Getting rid of plastic is a hot topic amongst our clients at the moment.

It’s turning me into a geek (well, even more of one if you take into account my plane spotting tendencies!). I’ve had to fill my head with a plethora of factoids about this subject.

Plastic has become the big evil, but is it?

Mr Attenborough’s impressive Blue Planet 2 series has ignited the conscience of the British public who have conveniently adopted the, “It’s not me Gov” approach and blamed SUPS for the chronic pollution of our oceans.

Really? It’s us humans who don’t dispose of plastic correctly and its governments who don’t invest to ensure we have adequate waste management systems in place to recycle the plastic.

Don’t blame it on the plastic it’s your accountability – ok!

For years we shifted the onus onto China by literally shipping all our plastic rubbish to them, but they’ve decided they don’t want it anymore – Quelle Surprise…………….

To be clear PET or Polyethylene Terephthalate (it’s big boys name) from which most plastic food packaging is made, is one of the most sustainable forms of packaging.

Did you now that PET is also used in fabrics (i.e. clothes) and is called polyester – wow.

Some factoids for your consideration.

  • You have to recycle a glass bottle 21 times to match the carbon footprint of a plastic milk bottle (most glass bottles don’t make it that long)
  • You have to reuse a “bag for life” shopping bag 175 times before it’s carbon foot print matches that of the 5p carrier bag. If you used to use the bag as a bin liner the figure is 250.
  • Aluminium cans have a much higher carbon foot print than plastic, as the ingredient to make it has to dug out of the ground and then processed.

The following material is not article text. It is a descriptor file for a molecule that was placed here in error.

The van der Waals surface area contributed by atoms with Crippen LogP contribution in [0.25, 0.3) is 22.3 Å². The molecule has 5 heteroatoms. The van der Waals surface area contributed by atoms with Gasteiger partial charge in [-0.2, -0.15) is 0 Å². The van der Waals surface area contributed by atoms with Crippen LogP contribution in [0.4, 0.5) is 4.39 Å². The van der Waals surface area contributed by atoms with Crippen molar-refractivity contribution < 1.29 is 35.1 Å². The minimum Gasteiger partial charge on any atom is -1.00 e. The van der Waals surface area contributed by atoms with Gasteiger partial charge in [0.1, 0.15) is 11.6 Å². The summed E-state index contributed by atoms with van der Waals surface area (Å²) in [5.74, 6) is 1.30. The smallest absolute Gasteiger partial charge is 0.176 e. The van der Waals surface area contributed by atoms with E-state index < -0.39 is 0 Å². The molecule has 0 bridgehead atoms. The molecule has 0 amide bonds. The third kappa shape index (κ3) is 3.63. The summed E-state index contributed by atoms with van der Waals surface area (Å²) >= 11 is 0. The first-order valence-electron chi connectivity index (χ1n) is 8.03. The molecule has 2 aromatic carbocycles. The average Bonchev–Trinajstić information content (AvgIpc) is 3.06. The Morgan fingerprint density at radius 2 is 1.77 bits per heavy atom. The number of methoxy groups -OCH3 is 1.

• Glass bottles have an even higher footprint than cans as the sand has to be extracted and then heated to 1700 C to turn it into a liquid and make a glass bottle. Then it has to be transported and as it’s very heavy, it generates lots of emissions into the atmosphere.
  • Paper bags to replace plastic? NO! Paper bags come from trees which have to be grown, then cut down then processed in paper so carbon footprint is massive by comparison.
  • PET is a by-product of oil.
    • It has a very low carbon footprint as the oil is already out of the ground.
    • As it’s a by-product of oil, it’s already out of the ground
    • Because it’s a by-product, it’s cheap to produce.
    • Very easy to transport as it’s light.
    • Very strong so it doesn’t break easily
    • Can be recycled numerous times

That said, there is a case for reducing the amount of waste we generate, until individuals and governments can dispose of it in responsible and sustainable way!

My suggestions

  • The most significant action you can take is to buy a reusable water bottle, preferably double skinned so you can enjoy chilled water during this freakishly good summer we are fortunate to be experiencing. It will cost you between £15 -£20 (for a trendy stylish one) but if you consider how much you spend on bottled water each week you’ll recoup your investment in about 2 weeks.
  • Use reusable salad containers when buying your salads for lunch.
  • If loose veg is available where you shop don’t buy the packaged stuff. If it keeps getting left over and they have to reduce it or waste it (not a good outcome in the short term admittedly) the powers that be will soon consider alternatives.
  • If there is no non-plastic alternatives when you shop go and harass the store manager and challenge them as to why not.
  • Make sure you reuse your “bag for life” at least 175 times ?
  • STOP throwing any plastic in the wrong bin – make sure it’s a plastic recycling bin.
  • Judge people using a SUP water bottles in the same way people judge smokers.


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